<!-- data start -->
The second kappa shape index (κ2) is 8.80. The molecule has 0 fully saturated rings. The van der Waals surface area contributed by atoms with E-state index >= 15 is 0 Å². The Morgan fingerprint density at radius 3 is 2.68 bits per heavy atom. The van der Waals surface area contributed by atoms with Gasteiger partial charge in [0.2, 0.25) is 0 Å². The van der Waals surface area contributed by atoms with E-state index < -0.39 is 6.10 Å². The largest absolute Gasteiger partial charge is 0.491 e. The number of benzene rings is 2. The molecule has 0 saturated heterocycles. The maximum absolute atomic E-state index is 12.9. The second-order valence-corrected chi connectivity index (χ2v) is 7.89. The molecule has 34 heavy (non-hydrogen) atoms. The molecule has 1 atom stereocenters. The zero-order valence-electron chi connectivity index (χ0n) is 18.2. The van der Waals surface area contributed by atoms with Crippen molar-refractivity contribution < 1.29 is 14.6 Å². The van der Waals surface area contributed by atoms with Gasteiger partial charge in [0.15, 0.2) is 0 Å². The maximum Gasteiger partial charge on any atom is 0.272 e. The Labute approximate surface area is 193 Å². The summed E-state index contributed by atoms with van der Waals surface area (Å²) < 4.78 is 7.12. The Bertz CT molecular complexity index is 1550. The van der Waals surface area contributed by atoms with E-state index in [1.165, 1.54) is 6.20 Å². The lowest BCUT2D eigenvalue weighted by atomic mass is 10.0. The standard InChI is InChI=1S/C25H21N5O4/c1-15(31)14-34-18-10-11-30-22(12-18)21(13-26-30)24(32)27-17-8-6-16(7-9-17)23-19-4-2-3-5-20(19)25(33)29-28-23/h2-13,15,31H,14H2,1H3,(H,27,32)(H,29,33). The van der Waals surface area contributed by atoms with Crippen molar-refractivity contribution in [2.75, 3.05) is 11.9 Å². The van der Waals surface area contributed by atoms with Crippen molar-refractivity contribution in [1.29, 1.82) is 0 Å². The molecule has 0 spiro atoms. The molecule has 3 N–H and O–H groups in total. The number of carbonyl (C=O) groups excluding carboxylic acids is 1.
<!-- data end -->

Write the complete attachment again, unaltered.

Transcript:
The second kappa shape index (κ2) is 8.80. The molecule has 0 fully saturated rings. The van der Waals surface area contributed by atoms with E-state index >= 15 is 0 Å². The Morgan fingerprint density at radius 3 is 2.68 bits per heavy atom. The van der Waals surface area contributed by atoms with Gasteiger partial charge in [0.2, 0.25) is 0 Å². The van der Waals surface area contributed by atoms with E-state index < -0.39 is 6.10 Å². The largest absolute Gasteiger partial charge is 0.491 e. The number of benzene rings is 2. The molecule has 0 saturated heterocycles. The maximum absolute atomic E-state index is 12.9. The second-order valence-corrected chi connectivity index (χ2v) is 7.89. The molecule has 34 heavy (non-hydrogen) atoms. The molecule has 1 atom stereocenters. The zero-order valence-electron chi connectivity index (χ0n) is 18.2. The van der Waals surface area contributed by atoms with Crippen molar-refractivity contribution < 1.29 is 14.6 Å². The van der Waals surface area contributed by atoms with Gasteiger partial charge in [0.15, 0.2) is 0 Å². The maximum Gasteiger partial charge on any atom is 0.272 e. The Labute approximate surface area is 193 Å². The summed E-state index contributed by atoms with van der Waals surface area (Å²) < 4.78 is 7.12. The Bertz CT molecular complexity index is 1550. The van der Waals surface area contributed by atoms with E-state index in [1.165, 1.54) is 6.20 Å². The lowest BCUT2D eigenvalue weighted by atomic mass is 10.0. The standard InChI is InChI=1S/C25H21N5O4/c1-15(31)14-34-18-10-11-30-22(12-18)21(13-26-30)24(32)27-17-8-6-16(7-9-17)23-19-4-2-3-5-20(19)25(33)29-28-23/h2-13,15,31H,14H2,1H3,(H,27,32)(H,29,33). The van der Waals surface area contributed by atoms with Crippen molar-refractivity contribution in [2.75, 3.05) is 11.9 Å². The van der Waals surface area contributed by atoms with Crippen molar-refractivity contribution in [1.29, 1.82) is 0 Å². The molecule has 0 spiro atoms. The molecule has 3 N–H and O–H groups in total. The number of carbonyl (C=O) groups excluding carboxylic acids is 1.